White Memorial Conservation Center: Birding Made Easy

By Caleb J. May

It was a calm but cloudy morning as I stepped out of the car in White Memorial Conservation Center. It is one of the most biodiverse places in Connecticut and a beautiful setting to experience many birds.

Intermittent thunder rumbled in the distance as my mom and I made our way into the dense mixed forest. White Memorial is particularly great for both hiking and birding because of the relative ease of use; flat, well-marked trails make it easy to get around. Another plus of White Memorial are the wide trails which are made possible by the fact that some of their trails are old roads. This means social distancing is a breeze on the right trail.

The day started off slowly with a load of Veerys singing in the distance mixed in with various passerines (songbirds) like chickadees and goldfinches. Venturing further and walking parallel to the marsh proved to be fruitful as several more species came into view. Common Yellowthroats, Black-and-white Warblers, Northern Cardinals, and Northern Flickers also dropped by providing some contrast against the green foliage.

The highlight of the trip came farther down the trail as the White-breasted Nuthatch’s more elusive cousin, the Red-breasted Nuthatch, made an appearance. It is often a hard bird to spot and it is only my second time seeing it. They are wonderful, cute little birds with blue-gray wings, black eyebrows, and red breast. For my mom, it was one of her new life list birds. A life list is a compilation of all the different bird species you see. It is a great way to make birding into a collecting hobby.

Another highlight took place nearby to the nuthatch sighting. We stumbled upon the nest of a Yellow-bellied Sapsucker. It is a very cool experience to find a nest. Even though we are not able to see the babies we could still get an inside glimpse into how life as a bird works. The parent will fly off and leave the babies only to return with life-sustaining food. The parent, most likely the female, returns to a chorus of chirps from the babies.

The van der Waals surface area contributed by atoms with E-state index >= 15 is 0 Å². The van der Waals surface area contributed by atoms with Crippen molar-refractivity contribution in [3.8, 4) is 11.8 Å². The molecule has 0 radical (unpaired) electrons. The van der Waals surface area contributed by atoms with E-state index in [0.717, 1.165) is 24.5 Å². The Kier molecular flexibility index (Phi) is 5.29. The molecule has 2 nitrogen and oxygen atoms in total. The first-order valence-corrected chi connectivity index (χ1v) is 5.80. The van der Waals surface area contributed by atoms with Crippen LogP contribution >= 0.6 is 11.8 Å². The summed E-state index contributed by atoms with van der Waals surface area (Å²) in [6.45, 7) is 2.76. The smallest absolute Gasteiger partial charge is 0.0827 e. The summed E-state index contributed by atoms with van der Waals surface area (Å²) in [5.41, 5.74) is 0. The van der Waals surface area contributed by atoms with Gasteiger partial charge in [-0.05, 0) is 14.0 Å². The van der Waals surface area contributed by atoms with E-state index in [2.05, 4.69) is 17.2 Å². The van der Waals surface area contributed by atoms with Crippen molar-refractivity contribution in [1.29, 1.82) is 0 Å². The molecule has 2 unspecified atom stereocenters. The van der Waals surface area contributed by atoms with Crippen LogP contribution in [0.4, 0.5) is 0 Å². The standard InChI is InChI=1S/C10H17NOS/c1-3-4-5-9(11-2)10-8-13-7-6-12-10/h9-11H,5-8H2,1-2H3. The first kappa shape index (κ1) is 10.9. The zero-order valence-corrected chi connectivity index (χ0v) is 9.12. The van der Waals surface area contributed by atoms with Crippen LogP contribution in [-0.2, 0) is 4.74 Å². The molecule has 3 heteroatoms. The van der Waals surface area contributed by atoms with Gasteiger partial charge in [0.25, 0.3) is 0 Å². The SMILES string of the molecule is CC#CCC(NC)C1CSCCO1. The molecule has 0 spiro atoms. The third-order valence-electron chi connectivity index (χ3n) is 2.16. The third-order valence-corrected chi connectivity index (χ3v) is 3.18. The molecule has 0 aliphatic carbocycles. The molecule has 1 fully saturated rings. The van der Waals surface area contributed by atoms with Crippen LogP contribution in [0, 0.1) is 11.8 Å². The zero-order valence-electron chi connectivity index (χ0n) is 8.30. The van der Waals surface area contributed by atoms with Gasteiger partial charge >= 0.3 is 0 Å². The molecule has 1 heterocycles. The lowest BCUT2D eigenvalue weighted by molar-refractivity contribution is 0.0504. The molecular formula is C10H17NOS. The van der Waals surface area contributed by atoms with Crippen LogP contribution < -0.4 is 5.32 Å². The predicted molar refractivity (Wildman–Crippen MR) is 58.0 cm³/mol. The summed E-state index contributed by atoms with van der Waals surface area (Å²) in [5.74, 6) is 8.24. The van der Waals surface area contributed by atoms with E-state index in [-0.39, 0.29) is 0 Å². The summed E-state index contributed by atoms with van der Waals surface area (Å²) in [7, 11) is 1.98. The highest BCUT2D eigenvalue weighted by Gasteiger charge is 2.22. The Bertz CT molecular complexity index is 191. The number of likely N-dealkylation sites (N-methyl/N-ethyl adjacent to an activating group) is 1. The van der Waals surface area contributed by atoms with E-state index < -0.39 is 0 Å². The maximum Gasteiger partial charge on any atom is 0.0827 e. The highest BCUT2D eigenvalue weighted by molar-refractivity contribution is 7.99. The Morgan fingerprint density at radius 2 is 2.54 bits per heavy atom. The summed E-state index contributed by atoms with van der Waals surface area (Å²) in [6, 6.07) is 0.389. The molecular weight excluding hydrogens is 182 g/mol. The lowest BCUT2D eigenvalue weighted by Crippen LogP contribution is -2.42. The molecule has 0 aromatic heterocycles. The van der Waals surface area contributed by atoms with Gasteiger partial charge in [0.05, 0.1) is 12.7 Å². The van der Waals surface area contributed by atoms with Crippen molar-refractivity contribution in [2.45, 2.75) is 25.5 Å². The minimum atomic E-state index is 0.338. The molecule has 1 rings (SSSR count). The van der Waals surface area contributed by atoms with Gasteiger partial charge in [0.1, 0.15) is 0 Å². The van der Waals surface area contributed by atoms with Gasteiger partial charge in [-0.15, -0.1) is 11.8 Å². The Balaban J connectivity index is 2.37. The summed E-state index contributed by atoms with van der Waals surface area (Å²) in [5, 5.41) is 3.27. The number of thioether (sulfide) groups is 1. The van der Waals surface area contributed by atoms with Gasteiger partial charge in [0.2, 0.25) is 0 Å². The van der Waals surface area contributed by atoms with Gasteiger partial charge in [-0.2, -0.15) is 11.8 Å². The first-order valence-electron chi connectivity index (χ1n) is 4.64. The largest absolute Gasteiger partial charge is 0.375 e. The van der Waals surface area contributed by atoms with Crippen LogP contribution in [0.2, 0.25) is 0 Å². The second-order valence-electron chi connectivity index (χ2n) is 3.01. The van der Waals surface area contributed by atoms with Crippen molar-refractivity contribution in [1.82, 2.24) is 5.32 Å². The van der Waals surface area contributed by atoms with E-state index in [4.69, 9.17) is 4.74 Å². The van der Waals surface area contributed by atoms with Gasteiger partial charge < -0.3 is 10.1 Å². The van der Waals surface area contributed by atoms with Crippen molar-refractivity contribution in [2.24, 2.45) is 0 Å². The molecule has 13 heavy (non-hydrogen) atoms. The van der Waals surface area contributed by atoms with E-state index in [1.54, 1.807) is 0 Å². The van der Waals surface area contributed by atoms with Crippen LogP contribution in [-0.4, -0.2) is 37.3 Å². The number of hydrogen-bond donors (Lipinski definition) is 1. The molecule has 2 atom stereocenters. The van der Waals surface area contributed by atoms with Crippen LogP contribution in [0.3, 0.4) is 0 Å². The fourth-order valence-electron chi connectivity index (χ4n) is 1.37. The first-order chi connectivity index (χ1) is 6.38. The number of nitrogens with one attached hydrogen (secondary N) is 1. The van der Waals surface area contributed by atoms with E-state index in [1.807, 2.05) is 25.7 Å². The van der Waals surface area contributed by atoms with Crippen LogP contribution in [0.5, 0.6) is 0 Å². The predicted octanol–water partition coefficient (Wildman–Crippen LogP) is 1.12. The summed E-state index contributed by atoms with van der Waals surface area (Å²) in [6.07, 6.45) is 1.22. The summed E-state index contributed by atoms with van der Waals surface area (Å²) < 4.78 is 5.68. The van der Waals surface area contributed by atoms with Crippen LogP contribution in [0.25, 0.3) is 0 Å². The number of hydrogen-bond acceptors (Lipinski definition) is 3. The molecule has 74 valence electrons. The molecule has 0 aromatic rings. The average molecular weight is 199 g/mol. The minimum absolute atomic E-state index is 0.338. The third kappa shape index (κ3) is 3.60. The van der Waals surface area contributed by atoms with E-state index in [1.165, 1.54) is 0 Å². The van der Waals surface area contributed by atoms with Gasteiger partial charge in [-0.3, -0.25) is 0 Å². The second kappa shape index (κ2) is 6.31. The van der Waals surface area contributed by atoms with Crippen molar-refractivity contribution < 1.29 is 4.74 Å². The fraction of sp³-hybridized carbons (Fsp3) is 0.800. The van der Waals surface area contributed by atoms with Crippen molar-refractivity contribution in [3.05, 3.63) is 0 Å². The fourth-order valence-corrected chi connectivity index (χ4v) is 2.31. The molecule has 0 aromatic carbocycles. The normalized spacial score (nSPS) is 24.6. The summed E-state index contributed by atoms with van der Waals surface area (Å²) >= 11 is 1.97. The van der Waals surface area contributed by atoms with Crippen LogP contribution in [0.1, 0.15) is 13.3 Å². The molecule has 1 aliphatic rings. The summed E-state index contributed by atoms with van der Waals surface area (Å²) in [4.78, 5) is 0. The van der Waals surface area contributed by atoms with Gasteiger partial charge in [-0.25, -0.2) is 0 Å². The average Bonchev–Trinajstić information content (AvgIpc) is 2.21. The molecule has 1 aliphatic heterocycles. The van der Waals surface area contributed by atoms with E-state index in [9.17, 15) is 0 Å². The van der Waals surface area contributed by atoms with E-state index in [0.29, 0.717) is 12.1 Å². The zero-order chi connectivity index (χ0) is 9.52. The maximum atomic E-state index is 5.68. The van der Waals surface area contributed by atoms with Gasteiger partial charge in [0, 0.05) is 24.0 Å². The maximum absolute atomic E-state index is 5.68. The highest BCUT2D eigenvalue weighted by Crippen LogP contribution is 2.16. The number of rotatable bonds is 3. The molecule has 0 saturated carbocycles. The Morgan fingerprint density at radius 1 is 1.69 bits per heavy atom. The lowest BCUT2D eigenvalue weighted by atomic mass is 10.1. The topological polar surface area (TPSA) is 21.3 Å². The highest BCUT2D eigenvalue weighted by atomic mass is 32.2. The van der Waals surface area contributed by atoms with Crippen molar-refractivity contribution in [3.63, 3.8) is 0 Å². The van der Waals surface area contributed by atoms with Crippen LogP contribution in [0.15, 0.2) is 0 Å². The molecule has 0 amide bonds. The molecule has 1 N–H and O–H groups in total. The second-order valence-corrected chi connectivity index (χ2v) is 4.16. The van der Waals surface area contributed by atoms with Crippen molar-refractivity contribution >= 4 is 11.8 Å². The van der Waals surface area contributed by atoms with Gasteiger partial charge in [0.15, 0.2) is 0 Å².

As we moved farther along we got more than we bargained for as we spotted a large deer on the opposite side of the stream. I said in my last post that you never know what bird you are going to see. That also goes for other forms of wildlife. On any given bird walk I can see beavers, turtles, frogs, mammals, and snakes and I appreciate every bit of it.

It is mind-boggling to think that all of these species, so different and so diverse, are sharing the same place and coexisting (for the most part). We finished the bird walk with the beautiful song of the Wood Thrush, one of the 27 species we saw on the one hour hike.

After leaving the beautiful sanctuary we headed over to the Ripley Waterfowl Conservancy where they do important work to help breed and preserve endangered, rare, and exotic waterfowl from all over the world. It is an amazing place.

Tune in next time for another birding location!


Go back

Recent Blog Posts View All

There is a tendency to judge groups of people as homogeneous rather a collection of individuals.   Seniors, for example, consist of different demographics, pursue different goals, harbor different needs or concerns, and enjoy different hobbies and interests. These generalizations can extend to senior living communities that are as diverse as the people who call them home.

Have you ever bought something new, put it away for future use, and then months or even years later find it stuffed in a corner or back of a drawer – sometimes with the store tag or label still on it? You aren’t alone. We all accumulate stuff over the years – and yes, stuff we don’t even remember we have. Some items become heirlooms or even hold sentimental value that can’t be purchased like artwork created by children or grandchildren.

Starting a new exercise regimen can be tough at any age, but for an older adult it can be especially intimidating. For those who are out of shape or dealing with health conditions it can be downright scary. That’s where yoga comes in.

In Greek, “Holos” means wholeness. From the Greek root, holism is thus to do with the whole unit rather than as a sum of its individual parts. It follows naturally, then, that holistic care is about caring for the whole human being.